Maurice Says, Stop! Drop! Let’s Sink down…

Some folks don’t like too much explaining, some do. I know, I like the explaining as a poetical gloss, so spoiler alert…you don’t have to listen to my guff, just look at the picture and watch the story unfold for yourself.


As I began making these litho and monoprint combinations in the early eighties, I had Jazz music in mind; I wanted the several instruments in a combo to exist as different modes of working visually. The B&W lithography part is realized in a slow buildup of tone. I like drawing with a rigorous fidelity to make a picture looking full of light. I am a humble supplicant at the alter of Caravaggio, whose paintings hold light like some poured-out syrup in a music of direct light, cast shadow, and reflected light. I can still bring to mind that first flash-up on the screen, Art History 101 of The Calling of St. Matthew. The bird’s head (a White Masked Boobie or Northern Gannet) was drawn on a textured aluminum plate. A slow, light-touch process. A blank was put over the printed litho on an otherwise white sheet and the plate was rolled out, over-all with the brown-green-yellow. A roll-out of purple-blue was rolled out on a separate piece of paper and the figure was cut-out and placed on the plate, the kimono-like outfit was painted with ink, lifting the brown-green-yellow with solvent, finger paint-y. The whole gizmo was run through the press. I had saved some of the purple blue all these years to make the hands, traced from my own hands. The image arrived to the NOW (2022) with the addition of my hands.

Maurice II 1983-2022 litho, monotype, paper collage, 36″ x 24″.

In my time-traveling to make this work complete, of course the person who made the original is a different person with a different sense of the world, a different sense of self. A lot of water flows under the bridge in 40+ years. Marriages, children, grandchildren, business successes and business struggles—cockamamie ideas and YES! this works. People die and are revered. A house rising from the ashes of a fire, gardens growing delicious food season after season after season…So what does Maurice have to say in this new configuration with those hands? What does he have to tell us today? When I tried to place these works in the marketplace of the early 80’s, I was told, variously, “Are you trying to break my arm?” “Have you thought about psycho-therapy?” “Are you high on something?” My goal then, and still remaining is that I am trying to paint a picture of Art. As to Maurice, I find an intellectual soft landing in the philosophy of Maurice Merleau-Ponty and his idea of Eco-phenomenology: How we are connected in an eco-system of thinking.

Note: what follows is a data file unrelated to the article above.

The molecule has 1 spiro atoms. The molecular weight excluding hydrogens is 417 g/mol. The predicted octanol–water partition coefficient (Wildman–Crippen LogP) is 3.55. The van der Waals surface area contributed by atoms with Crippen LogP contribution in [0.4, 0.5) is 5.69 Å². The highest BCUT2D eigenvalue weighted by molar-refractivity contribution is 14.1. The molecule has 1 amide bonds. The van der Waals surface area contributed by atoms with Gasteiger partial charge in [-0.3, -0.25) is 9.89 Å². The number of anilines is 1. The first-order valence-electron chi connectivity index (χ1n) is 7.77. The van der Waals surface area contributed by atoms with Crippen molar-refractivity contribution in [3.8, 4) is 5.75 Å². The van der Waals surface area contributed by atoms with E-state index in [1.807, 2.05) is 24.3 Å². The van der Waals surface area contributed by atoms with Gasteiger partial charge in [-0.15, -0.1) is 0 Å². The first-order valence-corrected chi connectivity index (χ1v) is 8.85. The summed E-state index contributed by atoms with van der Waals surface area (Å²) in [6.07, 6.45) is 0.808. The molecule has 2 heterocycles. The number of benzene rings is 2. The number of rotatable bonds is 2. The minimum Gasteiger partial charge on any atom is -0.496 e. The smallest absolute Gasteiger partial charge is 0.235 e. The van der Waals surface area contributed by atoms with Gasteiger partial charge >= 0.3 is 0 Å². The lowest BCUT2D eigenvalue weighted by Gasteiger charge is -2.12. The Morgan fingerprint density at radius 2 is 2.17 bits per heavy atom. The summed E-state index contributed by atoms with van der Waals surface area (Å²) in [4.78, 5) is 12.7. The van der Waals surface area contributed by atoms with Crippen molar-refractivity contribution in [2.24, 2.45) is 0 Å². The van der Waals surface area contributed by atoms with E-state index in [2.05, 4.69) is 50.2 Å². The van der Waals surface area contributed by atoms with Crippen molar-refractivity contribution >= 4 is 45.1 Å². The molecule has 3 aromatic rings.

Before we begin, some criteria for these combo-pieces created around 1981-84 (there are several more series to come) : #1, It has to be visually appealing, something you WANT to look at. #2, It must be complex enough to last into the next thought, and the next…#3, It has to spread into some narrative. #4 It has to have a philosophical baton to hand off to the next thought because thinking goes along with seeing in my book.

The figure entering the scene stage right is caught in stop motion, turning to look back…where did he come from? He is an outline which is a conceptual leap of visual faith. How can we conceive of an object with the outline alone? When learning drawing you draw the outline of a person, a vase of flowers as an exercise in “seeing”. How does the mind make sense of this? That something can be represented by its outline? This is a philosophical leap of faith in a world of doubt; that the world can be expressed in a picture of a thing, just as in our minds, how thoughts are actually pictures as we speak “our minds”. So the outline of the guy on the right is looking backwards in mid-stride going forwards. I like this doubleness, though when I drew him, it was just a simple scribble—cut out and printed onto the sheet creating a complication of meaning in that “wait-a-sec” pose. What’s he waiting for? The next thought which will arrive so Maurice can explicate…

Maurice himself is in the archetypal “stop what you are doing” posture, and hence the title. The idea is to shift from horizontal moving across the world and begin to move vertically. I know, understand and realize that there is a universal aquifer from which everyone and anyone can draw precious, soul-giving psychic water. If you don’t believe this is true, go back to the picture and write your own story, party people.

So how is this a picture of Art? Not Art, but a picture of Art. How does that work? This is where ol’ .Merleau-Ponty comes in handy. “We never get away from our life. we never see our freedom or our ideas face-to-face.” Are we making something true when we go vertical and reach for something as truly strange as the above image, trying such impossible combinations of methodology to come up with just this, executed in an instant of wrestling so many modes into an all-at-once harmony. That harmony is a picture of Art.

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